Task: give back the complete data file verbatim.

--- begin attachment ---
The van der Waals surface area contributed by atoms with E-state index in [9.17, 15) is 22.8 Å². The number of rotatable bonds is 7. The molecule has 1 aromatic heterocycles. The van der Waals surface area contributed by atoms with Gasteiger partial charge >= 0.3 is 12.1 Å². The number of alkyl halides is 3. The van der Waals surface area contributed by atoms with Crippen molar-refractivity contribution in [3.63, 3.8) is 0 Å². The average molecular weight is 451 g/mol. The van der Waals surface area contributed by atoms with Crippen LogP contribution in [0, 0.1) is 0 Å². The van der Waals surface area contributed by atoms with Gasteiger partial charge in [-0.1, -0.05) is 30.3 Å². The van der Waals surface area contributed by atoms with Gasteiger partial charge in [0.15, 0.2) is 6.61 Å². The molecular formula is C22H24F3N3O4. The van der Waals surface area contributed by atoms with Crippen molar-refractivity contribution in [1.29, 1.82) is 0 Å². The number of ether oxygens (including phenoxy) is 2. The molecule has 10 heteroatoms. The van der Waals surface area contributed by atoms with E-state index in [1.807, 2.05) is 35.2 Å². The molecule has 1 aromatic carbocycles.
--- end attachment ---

The van der Waals surface area contributed by atoms with E-state index in [9.17, 15) is 22.8 Å². The number of rotatable bonds is 7. The molecule has 1 aromatic heterocycles. The van der Waals surface area contributed by atoms with Gasteiger partial charge >= 0.3 is 12.1 Å². The number of alkyl halides is 3. The van der Waals surface area contributed by atoms with Crippen molar-refractivity contribution in [3.63, 3.8) is 0 Å². The average molecular weight is 451 g/mol. The van der Waals surface area contributed by atoms with Crippen LogP contribution in [0, 0.1) is 0 Å². The van der Waals surface area contributed by atoms with Gasteiger partial charge in [-0.1, -0.05) is 30.3 Å². The van der Waals surface area contributed by atoms with Gasteiger partial charge in [0.15, 0.2) is 6.61 Å². The molecular formula is C22H24F3N3O4. The van der Waals surface area contributed by atoms with Crippen molar-refractivity contribution in [1.29, 1.82) is 0 Å². The number of ether oxygens (including phenoxy) is 2. The molecule has 10 heteroatoms. The van der Waals surface area contributed by atoms with E-state index in [1.807, 2.05) is 35.2 Å². The molecule has 1 aromatic carbocycles.